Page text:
We target most deployments to collections of computers not users and they are required deployments as well so what are the advantages of deploying by application vs package? I know one of them is that they are state based so if a user uninstalls the application it will automatically reinstall. Also, is it true that application which is required and deployed to a computer will still only show in Software Center not Application Catalog.


    • Edited by Matt MS Monday, December 29, 2014 6:11 PM none
    Monday, December 29, 2014 6:09 PM
  • And what does that "setup log" tell then? execmgr.log is irrelvant for now.

    Torsten Meringer | http://www.mssccmfaq.de

    Monday, December 29, 2014 6:12 PM
    Moderator
  • Given that you actually have a couple of additionally lines in your batch file (which is why I was asking about what's in the batch file), they could actually be are failing with the error code of 1073807364 instead of setup.exe. Have you tried with just the command-line I mentioned to isolate the source of the error code?

    As for applications, not at all. They are equally applicable for users and devices. Applications add a lifecycle management factor that revolves around the detection method. There are other advantages also and none are specific to users or devices.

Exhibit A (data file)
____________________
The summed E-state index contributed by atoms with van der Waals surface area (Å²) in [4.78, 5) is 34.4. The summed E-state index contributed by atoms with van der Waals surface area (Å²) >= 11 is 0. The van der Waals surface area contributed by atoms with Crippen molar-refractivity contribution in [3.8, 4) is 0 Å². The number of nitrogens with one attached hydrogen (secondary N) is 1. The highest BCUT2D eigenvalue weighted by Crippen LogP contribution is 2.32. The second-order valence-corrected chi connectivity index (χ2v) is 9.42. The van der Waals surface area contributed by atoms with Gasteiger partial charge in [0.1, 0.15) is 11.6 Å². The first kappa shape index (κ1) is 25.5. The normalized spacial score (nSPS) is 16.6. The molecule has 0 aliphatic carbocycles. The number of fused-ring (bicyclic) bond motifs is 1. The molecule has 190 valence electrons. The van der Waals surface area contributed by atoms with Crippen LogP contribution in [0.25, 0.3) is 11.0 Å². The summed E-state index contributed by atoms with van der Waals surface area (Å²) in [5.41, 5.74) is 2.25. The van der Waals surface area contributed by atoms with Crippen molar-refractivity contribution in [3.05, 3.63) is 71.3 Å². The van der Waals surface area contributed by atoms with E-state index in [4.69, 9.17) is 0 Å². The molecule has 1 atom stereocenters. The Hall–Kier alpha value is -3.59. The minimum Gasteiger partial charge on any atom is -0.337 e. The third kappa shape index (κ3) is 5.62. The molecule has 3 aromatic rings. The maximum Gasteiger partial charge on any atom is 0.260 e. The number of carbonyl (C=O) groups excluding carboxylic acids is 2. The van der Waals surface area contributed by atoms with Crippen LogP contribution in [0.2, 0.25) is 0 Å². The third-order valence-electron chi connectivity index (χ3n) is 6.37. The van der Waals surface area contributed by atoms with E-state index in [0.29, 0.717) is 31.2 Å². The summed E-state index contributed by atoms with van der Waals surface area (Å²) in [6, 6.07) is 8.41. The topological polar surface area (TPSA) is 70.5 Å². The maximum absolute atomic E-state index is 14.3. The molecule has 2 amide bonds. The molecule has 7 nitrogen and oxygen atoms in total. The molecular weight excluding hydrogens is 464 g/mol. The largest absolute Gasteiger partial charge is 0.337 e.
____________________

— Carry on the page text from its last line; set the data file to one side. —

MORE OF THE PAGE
Jason | http://blog.configmgrftw.com | @jasonsandys

    Monday, December 29, 2014 6:16 PM
  • Torsten,

    The setup log has the following lines in it:

    2014/12/29 07:56:34:648::[20076] Successfully installed package: LyncWW path:C:\MSOCache\All Users\{90150000-012C-0000-0000-0000000FF1CE}-C\LyncWW.msi
    2014/12/29 07:56:34:648::[20076] 12/29/2014 07:56:34 Committing MSI transaction.
    2014/12/29 07:56:53:681::[20076] 12/29/2014 07:56:34 MSI transaction committed.
    2014/12/29 07:56:53:681::[20076] Unable to commit a system restore point.
    2014/12/29 07:56:53:681::[20076] Not showing completion dialog because it was not requested.
    2014/12/29 07:56:53:681::[20076] Reboot requested always automatically.  Attempting to initiate reboot.
    2014/12/29 07:56:53:687::[20076] Catalyst execution finished: 12/29/2014 07:56:53.  Return code: 1641

    When I lookup return code 1641 it means a reboot is needed.

    http://support.microsoft.com/kb/290158

    Monday, December 29, 2014 7:50 PM
  • Ok I tried that and it still gives me the same error code 1073807364. I believe it is getting this from the 1641 return code which is in the setup log. The other two lines in the batch file were just using taskkill and regedit.

    Monday, December 29, 2014 7:53 PM